District 6, headquartered in Fort Stockton
— Jimena Fernandez, Better Living for Texans, El Paso County. Fernandez, of San Elizario, earned a bachelor’s in public health with a minor in nutrition at The University of Texas at El Paso. As an undergraduate student, she developed professional experience working and volunteering in different organizations in the city of El Paso. She also interned with AgriLife Extension in the agency’s Expanded Food and Nutrition Education Program, gaining hands-on nutrition experience. She also worked at San Elizario Independent School District, learning about child nutrition and the work behind the program. Fernandez said she is motivated to work with her community and implement the knowledge she has gained. “I hope I can positively impact the El Paso community,” she said. “I want to promote healthy lifestyles throughout my community.”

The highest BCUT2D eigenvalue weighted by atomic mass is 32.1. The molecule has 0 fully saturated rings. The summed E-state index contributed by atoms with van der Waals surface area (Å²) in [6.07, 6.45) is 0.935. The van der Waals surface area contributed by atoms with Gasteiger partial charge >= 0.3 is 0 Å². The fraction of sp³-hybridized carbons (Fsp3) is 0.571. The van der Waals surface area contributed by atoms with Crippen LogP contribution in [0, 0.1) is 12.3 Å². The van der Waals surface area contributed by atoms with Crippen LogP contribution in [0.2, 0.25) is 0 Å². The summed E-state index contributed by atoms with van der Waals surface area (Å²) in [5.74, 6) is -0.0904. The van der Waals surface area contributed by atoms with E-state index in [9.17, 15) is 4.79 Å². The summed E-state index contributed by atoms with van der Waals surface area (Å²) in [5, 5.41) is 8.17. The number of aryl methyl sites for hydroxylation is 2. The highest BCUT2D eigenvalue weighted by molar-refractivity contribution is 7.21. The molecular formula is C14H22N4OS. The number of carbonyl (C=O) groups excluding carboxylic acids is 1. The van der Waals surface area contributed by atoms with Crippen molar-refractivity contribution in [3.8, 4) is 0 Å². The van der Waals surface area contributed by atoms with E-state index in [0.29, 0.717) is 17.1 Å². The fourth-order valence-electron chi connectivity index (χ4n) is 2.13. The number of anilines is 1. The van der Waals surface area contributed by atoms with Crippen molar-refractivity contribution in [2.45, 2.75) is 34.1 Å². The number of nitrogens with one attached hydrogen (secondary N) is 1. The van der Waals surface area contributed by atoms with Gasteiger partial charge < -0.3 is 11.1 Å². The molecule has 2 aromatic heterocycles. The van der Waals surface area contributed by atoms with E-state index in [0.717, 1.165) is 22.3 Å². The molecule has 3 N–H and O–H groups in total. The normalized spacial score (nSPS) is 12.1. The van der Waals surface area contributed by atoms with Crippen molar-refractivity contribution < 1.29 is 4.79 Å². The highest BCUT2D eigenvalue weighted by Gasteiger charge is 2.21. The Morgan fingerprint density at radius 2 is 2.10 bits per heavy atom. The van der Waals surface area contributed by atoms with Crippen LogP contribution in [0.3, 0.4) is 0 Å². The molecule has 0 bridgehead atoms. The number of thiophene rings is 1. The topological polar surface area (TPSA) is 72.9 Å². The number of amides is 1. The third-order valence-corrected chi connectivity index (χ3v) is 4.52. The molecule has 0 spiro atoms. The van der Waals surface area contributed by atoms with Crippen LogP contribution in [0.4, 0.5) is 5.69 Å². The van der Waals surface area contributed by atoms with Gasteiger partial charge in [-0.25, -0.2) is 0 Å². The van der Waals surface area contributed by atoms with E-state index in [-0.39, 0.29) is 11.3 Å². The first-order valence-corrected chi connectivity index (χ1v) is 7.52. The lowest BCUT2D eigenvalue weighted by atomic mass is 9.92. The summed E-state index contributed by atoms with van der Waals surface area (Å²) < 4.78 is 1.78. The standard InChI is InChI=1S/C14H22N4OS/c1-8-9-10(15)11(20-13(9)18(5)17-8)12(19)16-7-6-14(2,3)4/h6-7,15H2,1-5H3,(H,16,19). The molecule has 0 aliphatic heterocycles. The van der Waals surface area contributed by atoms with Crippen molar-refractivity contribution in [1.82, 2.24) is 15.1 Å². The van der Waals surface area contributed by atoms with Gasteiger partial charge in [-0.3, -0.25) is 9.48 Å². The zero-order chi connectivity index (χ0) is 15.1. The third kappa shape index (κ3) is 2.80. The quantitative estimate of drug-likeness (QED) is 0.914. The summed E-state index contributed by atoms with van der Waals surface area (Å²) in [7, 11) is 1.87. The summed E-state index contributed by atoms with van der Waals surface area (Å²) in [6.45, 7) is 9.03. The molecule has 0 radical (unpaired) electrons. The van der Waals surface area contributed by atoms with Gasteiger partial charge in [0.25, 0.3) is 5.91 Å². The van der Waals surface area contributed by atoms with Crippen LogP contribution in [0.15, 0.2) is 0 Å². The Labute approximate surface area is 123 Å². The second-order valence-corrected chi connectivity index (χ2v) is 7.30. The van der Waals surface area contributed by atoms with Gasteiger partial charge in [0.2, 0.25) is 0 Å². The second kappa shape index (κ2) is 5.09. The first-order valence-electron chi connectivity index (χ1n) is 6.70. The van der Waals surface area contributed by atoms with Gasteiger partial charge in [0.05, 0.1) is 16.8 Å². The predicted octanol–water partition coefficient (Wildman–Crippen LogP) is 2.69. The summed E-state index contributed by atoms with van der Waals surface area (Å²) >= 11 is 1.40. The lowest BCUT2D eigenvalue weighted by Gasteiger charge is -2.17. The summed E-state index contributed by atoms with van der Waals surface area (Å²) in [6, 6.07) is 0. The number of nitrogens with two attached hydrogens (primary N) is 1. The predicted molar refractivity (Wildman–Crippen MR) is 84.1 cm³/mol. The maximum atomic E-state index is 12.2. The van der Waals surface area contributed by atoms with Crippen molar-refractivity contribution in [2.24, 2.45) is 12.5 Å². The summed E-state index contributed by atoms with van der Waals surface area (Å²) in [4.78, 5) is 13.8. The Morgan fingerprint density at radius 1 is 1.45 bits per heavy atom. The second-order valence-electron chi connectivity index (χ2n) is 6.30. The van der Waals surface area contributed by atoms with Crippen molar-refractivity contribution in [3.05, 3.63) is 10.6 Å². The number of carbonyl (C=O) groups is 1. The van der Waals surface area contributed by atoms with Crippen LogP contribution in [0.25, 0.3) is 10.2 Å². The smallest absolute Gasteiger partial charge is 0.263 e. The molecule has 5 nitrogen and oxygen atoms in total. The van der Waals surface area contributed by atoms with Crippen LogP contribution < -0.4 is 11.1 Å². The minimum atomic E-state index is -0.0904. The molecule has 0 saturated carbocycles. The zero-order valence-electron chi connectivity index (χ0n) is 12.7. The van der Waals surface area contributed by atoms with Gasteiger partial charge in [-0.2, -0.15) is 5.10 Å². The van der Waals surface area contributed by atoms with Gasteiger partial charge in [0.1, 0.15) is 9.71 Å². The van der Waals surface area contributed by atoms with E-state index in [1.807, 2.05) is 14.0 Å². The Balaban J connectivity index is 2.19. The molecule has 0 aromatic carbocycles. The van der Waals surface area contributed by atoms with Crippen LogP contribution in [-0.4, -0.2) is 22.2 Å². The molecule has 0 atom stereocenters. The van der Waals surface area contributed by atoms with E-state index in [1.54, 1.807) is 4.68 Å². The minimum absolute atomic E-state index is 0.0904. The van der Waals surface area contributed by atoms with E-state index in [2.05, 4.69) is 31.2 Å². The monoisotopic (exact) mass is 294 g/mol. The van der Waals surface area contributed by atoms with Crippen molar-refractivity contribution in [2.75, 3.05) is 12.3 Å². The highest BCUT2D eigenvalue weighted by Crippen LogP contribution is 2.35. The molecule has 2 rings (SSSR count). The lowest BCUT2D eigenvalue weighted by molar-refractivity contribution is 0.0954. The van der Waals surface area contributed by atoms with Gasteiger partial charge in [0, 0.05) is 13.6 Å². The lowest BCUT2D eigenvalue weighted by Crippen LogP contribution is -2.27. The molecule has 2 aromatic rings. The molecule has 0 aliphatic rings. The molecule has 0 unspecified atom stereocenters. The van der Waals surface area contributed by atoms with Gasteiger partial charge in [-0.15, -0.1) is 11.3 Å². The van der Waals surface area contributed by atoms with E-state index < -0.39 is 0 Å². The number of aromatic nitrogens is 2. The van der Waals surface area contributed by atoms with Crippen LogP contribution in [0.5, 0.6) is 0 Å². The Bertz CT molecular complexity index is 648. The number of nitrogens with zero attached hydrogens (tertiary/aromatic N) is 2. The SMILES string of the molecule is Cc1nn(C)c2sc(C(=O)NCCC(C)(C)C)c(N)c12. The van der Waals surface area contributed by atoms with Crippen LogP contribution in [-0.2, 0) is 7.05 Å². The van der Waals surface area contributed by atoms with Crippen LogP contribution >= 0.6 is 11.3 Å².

— Lizzie Chapa, agriculture and natural resources, Ward County. Chapa, of Ellsworth, Minnesota, earned her bachelor’s from South Dakota State University. Chapa has worked in a meat locker and as a colt starter. She grew up showing horses in 4-H as well as goats and sheep. She said she is excited to work in AgriLife Extension because “the people that you get to work with are so supportive and willing to help you in anything.”
District 7, headquartered in San Angelo